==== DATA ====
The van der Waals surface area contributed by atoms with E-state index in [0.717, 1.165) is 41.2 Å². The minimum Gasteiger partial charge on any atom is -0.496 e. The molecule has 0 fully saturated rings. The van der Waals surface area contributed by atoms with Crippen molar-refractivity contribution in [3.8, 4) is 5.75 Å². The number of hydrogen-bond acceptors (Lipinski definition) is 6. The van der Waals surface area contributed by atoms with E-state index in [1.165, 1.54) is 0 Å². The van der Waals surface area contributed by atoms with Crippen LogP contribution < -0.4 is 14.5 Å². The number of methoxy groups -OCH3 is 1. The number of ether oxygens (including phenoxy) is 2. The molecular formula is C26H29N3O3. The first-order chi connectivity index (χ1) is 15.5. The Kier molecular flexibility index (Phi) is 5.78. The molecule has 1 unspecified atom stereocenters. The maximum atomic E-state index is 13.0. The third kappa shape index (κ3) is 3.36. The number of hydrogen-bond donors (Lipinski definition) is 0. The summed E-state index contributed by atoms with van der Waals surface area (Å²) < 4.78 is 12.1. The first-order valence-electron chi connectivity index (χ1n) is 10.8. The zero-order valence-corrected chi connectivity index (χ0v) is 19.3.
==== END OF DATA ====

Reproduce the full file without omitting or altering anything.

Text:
The van der Waals surface area contributed by atoms with E-state index in [0.717, 1.165) is 41.2 Å². The minimum Gasteiger partial charge on any atom is -0.496 e. The molecule has 0 fully saturated rings. The van der Waals surface area contributed by atoms with Crippen molar-refractivity contribution in [3.8, 4) is 5.75 Å². The number of hydrogen-bond acceptors (Lipinski definition) is 6. The van der Waals surface area contributed by atoms with E-state index in [1.165, 1.54) is 0 Å². The van der Waals surface area contributed by atoms with Crippen LogP contribution < -0.4 is 14.5 Å². The number of methoxy groups -OCH3 is 1. The number of ether oxygens (including phenoxy) is 2. The molecular formula is C26H29N3O3. The first-order chi connectivity index (χ1) is 15.5. The Kier molecular flexibility index (Phi) is 5.78. The molecule has 1 unspecified atom stereocenters. The maximum atomic E-state index is 13.0. The third kappa shape index (κ3) is 3.36. The number of hydrogen-bond donors (Lipinski definition) is 0. The summed E-state index contributed by atoms with van der Waals surface area (Å²) < 4.78 is 12.1. The first-order valence-electron chi connectivity index (χ1n) is 10.8. The zero-order valence-corrected chi connectivity index (χ0v) is 19.3.